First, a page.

Ebola czar: Preparedness progress made in U.S., abroad

President Obama meets with his Ebola-response team in October.
President Obama meets with his Ebola-response team in October. | Courtesy of the White House

The U.S. is more prepared to deal with the Ebola virus domestically and globally than is was two months ago, Ron Klain, White House Ebola response coordinator, said Tuesday.

Klain, in a report delivered to President Obama, said the country is much further along in fighting the disease in Africa than it was. He credited the work of about a dozen federal agencies helping in the fight against Ebola as the main reason for the progress.

The U.S. now has 35 designated treatment centers with a combined 53 beds nationwide capable of treating Ebola, compared with just four facilities and nine beds in October.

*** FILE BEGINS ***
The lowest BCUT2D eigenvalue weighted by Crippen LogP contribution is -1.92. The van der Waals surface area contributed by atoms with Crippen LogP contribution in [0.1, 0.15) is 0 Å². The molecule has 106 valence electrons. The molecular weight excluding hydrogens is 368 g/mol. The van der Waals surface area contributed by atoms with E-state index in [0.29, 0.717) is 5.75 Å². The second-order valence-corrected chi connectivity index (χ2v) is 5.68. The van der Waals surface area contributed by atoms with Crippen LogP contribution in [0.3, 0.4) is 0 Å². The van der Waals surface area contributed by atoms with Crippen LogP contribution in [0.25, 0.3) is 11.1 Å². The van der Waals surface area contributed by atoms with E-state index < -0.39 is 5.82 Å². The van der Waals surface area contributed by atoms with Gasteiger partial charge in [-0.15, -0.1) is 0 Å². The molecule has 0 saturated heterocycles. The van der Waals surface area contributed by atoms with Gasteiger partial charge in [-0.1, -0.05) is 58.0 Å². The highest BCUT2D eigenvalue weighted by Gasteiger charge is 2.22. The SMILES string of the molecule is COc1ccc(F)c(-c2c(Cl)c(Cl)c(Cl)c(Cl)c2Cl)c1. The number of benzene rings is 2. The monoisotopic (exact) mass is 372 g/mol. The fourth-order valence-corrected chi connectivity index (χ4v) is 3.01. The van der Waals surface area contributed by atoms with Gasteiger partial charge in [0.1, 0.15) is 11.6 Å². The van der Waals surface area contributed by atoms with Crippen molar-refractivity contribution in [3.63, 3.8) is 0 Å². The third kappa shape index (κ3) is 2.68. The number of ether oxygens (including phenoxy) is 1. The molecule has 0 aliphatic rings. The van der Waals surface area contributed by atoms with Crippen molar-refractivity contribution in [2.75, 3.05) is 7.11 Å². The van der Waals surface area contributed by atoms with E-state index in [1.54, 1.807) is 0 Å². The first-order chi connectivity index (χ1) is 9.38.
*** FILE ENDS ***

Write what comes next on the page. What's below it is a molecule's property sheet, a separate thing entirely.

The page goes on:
About 36 states have a combined 42 labs testing Ebola, which is an increase from 13 labs in 13 states two months ago.

Globally, the U.S. has helped construct and open three Ebola Treatment Units, and a hospital in Liberia is now used to treat health care workers who contract the virus.

Klain's report said additional funding is required to continue the initiatives already started. Obama's pending $6.2 billion in emergency funding would help expand local Ebola Treatment Centers and Assessment Hospitals nationwide, support further research on Ebola vaccines and continue the response in West Africa.